‘Doesn’t matter,’ I told her. ‘I didn’t think much of your boyfriend either.’
Her eyes filled with tears and I squirmed uncomfortably in the seat.
‘Everyone says he’s using me,’ she said. ‘But I love him. He’s kind. Nobody sees that side of him because he’s a bit silly when we’re together with other people. But he’s great really.’
‘So’s mine,’ I said.
Both of us got off the train at Sandycove. I wondered if this was her usual commuting train. You tend to recognise the people who get the same train as you in the evening. I normally got the one a bit earlier.
‘Looks like we’re both at a bit of a loose end this evening,’ I said suddenly. ‘Fancy a drink?’
She looked surprised but said yes. So the next thing I knew we were sitting in the pub, two glasses of Miller on the table in front of us. And she was telling me all about Tom who worked in graphic design and who was such a pet really, although she didn’t think he was the commitment kind. I told her all about my lovely, lovely Ian and wondered if he was the commitment kind either. And then we told each other, over another couple of Millers, that neither of us was really looking for commitment. But it was nice to know it was a possibility. Which it probably wasn’t with Tom. Or with Ian.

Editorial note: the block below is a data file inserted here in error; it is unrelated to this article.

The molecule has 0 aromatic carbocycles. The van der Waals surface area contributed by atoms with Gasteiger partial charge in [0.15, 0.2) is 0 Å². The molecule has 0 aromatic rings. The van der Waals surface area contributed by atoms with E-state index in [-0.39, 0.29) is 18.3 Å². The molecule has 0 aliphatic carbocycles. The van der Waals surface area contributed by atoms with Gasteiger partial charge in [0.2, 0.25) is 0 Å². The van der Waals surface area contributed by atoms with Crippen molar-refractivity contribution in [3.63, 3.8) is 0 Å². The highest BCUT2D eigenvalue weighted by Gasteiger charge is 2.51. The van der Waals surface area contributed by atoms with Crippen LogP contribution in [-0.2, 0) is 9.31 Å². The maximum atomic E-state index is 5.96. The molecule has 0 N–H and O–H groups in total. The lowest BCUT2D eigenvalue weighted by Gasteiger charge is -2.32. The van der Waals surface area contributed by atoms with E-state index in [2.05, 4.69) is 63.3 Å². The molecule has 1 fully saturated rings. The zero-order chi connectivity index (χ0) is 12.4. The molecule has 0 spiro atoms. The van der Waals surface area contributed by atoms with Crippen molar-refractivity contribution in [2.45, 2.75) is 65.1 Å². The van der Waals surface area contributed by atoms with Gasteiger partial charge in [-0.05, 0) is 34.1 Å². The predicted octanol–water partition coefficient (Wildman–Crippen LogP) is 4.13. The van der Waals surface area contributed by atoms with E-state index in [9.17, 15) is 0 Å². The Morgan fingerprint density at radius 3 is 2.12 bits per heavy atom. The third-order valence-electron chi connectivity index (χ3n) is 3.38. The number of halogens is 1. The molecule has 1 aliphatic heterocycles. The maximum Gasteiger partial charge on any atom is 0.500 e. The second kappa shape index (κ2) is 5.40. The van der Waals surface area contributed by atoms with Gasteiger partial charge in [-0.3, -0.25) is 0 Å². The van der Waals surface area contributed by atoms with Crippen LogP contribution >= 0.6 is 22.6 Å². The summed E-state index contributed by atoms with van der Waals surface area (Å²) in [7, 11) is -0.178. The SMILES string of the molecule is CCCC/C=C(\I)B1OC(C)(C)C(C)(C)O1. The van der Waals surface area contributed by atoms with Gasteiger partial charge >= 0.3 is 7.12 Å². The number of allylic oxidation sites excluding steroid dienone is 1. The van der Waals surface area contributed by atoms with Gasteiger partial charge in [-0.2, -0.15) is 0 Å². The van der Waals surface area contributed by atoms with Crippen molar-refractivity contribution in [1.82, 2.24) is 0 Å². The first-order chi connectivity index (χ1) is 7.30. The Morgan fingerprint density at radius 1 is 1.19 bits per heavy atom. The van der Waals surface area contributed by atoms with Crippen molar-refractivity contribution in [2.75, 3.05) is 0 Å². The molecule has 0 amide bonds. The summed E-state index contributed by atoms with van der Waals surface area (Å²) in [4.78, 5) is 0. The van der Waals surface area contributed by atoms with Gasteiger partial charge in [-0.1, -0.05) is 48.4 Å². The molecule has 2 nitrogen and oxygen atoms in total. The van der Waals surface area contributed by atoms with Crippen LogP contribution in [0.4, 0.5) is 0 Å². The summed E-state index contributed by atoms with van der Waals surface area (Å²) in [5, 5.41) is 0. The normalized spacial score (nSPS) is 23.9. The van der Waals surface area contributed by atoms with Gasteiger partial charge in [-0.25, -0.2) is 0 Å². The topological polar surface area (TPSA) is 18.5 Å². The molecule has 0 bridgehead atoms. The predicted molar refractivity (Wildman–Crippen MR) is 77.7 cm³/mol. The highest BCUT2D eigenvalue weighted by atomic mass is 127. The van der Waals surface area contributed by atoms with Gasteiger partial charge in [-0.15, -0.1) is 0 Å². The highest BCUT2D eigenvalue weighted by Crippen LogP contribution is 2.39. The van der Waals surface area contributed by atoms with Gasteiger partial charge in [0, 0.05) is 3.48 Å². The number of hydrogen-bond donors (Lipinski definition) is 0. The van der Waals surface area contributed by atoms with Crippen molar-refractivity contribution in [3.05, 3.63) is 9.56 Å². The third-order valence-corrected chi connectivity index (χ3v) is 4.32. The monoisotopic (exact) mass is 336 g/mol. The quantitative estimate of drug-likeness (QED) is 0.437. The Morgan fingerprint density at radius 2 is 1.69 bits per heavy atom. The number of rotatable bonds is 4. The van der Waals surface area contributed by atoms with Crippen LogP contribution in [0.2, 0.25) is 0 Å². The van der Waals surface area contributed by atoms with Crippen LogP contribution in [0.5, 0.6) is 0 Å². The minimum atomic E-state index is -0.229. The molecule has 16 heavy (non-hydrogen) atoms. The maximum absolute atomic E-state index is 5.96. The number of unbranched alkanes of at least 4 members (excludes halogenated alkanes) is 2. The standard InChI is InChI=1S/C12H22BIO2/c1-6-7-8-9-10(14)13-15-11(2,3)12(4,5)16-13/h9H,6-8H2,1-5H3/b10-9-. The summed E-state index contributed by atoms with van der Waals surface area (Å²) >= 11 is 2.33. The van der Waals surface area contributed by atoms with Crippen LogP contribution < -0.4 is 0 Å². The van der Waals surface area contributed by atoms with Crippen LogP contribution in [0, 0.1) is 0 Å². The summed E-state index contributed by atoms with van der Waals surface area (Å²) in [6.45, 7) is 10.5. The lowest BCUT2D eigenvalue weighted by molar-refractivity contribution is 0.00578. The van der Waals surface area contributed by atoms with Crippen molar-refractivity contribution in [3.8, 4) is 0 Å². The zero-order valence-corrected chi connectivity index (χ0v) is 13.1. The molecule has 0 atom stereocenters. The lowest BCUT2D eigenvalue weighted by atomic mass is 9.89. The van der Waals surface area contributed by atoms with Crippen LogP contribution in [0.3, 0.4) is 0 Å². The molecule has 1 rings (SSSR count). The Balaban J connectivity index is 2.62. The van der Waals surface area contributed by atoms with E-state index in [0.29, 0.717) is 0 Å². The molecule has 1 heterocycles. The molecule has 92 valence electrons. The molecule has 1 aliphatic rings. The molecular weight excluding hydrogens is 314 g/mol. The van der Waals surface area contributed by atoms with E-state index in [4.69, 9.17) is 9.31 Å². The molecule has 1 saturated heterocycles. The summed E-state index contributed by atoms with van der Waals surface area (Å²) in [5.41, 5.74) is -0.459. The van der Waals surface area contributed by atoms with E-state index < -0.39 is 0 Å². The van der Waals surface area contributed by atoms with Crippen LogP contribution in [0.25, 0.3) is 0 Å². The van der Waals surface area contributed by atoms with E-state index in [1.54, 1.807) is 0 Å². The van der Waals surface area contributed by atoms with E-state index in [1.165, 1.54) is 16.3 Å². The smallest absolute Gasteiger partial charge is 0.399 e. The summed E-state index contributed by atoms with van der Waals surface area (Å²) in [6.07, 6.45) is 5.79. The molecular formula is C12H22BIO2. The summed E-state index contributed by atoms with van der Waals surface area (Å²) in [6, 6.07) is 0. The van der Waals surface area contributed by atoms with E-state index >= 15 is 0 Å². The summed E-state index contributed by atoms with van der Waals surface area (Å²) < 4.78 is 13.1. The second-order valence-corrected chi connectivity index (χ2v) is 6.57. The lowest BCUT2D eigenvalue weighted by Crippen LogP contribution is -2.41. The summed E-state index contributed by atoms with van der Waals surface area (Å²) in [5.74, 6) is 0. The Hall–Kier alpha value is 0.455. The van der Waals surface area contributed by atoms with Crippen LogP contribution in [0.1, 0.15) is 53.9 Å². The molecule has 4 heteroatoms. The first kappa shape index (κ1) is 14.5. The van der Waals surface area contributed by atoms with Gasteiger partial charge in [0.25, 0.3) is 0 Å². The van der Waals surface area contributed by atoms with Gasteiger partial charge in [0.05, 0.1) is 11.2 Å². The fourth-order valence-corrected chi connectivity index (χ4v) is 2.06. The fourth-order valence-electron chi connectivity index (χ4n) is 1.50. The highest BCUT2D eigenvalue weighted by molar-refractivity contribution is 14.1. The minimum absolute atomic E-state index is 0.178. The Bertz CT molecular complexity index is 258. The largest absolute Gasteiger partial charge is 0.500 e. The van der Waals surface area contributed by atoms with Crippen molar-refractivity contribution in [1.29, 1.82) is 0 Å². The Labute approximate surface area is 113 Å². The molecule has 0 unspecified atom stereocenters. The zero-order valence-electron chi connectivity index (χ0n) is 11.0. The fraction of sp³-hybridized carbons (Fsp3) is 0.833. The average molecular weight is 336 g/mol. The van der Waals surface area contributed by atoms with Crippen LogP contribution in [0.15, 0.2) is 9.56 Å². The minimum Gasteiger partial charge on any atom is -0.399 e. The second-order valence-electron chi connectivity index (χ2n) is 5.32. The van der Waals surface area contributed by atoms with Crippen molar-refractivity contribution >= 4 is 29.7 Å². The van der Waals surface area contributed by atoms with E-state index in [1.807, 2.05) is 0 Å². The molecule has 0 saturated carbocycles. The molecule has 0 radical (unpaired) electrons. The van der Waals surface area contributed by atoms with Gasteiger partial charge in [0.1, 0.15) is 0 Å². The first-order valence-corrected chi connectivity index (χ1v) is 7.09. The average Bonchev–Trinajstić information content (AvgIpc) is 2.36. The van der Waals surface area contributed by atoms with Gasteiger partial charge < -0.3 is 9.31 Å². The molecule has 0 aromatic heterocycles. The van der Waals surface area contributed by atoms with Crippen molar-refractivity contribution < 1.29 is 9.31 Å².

‘You know,’ she said much later, ‘I don’t know if either of them are worth it.’
‘I want Ian to be worth it,’ I told her. ‘I really do.’
‘I want Tom to be worth it too. I had a messy break-up before. I don’t want to go through it all again.’
She was quite a nice girl, was Cheryl. I liked her. I didn’t want her to have a messy break up with Tom either.
‘But you will break up with him?’
She looked at me miserably. ‘He’ll break up with me first.’
‘And Ian will break up with me too.’ I knew I was right. I kept making excuses for him but I was being naïve. Me and Ian weren’t meant to be together. Just because I wanted something to happen didn’t mean that it would.
‘Give me your phone,’ I said.
She looked at me in surprise but handed it over.
‘Tom’s number?’
‘Speed-dial four,’ she said.
I hit the button and waited until he answered. He sounded peevish, I thought.
‘What is it, Cheryl?’ he asked. ‘I told you I was busy.’ I wondered where exactly he was busy. It was ominously quiet in the background. Maybe he was working late or whatever excuse it was he’d given her but somehow I didn’t think so.
‘This isn’t Cheryl,’ I said. ‘This is Natalie.’
‘Natalie?’ He sounded confused. ‘But you’re calling from Cheryl’s phone.’
‘Calling on Cheryl’s behalf,’ I said. ‘Calling to tell you it’s over.’
Cheryl looked at me in astonishment. She made a half-hearted attempt to retrieve the phone and then sat back again.
BOOK: From The Heart